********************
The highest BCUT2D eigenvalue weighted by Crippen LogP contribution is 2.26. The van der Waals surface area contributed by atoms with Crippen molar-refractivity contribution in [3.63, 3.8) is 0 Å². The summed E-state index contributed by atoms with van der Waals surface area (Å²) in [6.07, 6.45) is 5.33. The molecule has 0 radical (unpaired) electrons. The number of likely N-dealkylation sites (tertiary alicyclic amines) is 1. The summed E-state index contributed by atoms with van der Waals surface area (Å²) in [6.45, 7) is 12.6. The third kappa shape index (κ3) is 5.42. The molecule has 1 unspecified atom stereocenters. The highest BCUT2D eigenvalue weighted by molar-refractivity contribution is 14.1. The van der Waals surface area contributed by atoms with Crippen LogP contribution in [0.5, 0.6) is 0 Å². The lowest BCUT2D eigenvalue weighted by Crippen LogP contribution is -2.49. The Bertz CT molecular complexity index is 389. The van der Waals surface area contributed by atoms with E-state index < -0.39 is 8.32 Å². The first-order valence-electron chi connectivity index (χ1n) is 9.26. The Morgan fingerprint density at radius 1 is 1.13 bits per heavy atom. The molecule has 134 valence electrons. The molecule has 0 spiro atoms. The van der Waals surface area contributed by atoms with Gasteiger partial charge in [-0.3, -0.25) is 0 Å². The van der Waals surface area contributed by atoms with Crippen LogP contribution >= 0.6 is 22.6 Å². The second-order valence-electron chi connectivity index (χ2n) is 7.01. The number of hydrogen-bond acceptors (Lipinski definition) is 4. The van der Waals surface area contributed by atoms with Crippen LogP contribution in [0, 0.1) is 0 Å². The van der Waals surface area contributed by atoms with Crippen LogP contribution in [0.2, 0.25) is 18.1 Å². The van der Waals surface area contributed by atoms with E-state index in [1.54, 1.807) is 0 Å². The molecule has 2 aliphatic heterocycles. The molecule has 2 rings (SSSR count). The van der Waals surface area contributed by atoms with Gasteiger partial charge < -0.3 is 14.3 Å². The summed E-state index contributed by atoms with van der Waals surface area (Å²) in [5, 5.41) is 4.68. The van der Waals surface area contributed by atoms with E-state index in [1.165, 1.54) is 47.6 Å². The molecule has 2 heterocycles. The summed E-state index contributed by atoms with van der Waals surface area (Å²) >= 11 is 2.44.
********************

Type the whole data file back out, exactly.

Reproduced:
The highest BCUT2D eigenvalue weighted by Crippen LogP contribution is 2.26. The van der Waals surface area contributed by atoms with Crippen molar-refractivity contribution in [3.63, 3.8) is 0 Å². The summed E-state index contributed by atoms with van der Waals surface area (Å²) in [6.07, 6.45) is 5.33. The molecule has 0 radical (unpaired) electrons. The number of likely N-dealkylation sites (tertiary alicyclic amines) is 1. The summed E-state index contributed by atoms with van der Waals surface area (Å²) in [6.45, 7) is 12.6. The third kappa shape index (κ3) is 5.42. The molecule has 1 unspecified atom stereocenters. The highest BCUT2D eigenvalue weighted by molar-refractivity contribution is 14.1. The van der Waals surface area contributed by atoms with Crippen LogP contribution in [0.5, 0.6) is 0 Å². The lowest BCUT2D eigenvalue weighted by Crippen LogP contribution is -2.49. The Bertz CT molecular complexity index is 389. The van der Waals surface area contributed by atoms with E-state index < -0.39 is 8.32 Å². The first-order valence-electron chi connectivity index (χ1n) is 9.26. The Morgan fingerprint density at radius 1 is 1.13 bits per heavy atom. The molecule has 134 valence electrons. The molecule has 0 spiro atoms. The van der Waals surface area contributed by atoms with Gasteiger partial charge in [-0.3, -0.25) is 0 Å². The van der Waals surface area contributed by atoms with Crippen LogP contribution >= 0.6 is 22.6 Å². The second-order valence-electron chi connectivity index (χ2n) is 7.01. The number of hydrogen-bond acceptors (Lipinski definition) is 4. The van der Waals surface area contributed by atoms with Crippen LogP contribution in [0, 0.1) is 0 Å². The van der Waals surface area contributed by atoms with Crippen LogP contribution in [0.2, 0.25) is 18.1 Å². The van der Waals surface area contributed by atoms with E-state index in [1.54, 1.807) is 0 Å². The molecule has 2 aliphatic heterocycles. The molecule has 2 rings (SSSR count). The van der Waals surface area contributed by atoms with Gasteiger partial charge < -0.3 is 14.3 Å². The summed E-state index contributed by atoms with van der Waals surface area (Å²) in [5, 5.41) is 4.68. The van der Waals surface area contributed by atoms with E-state index in [1.165, 1.54) is 47.6 Å². The molecule has 2 heterocycles. The summed E-state index contributed by atoms with van der Waals surface area (Å²) >= 11 is 2.44.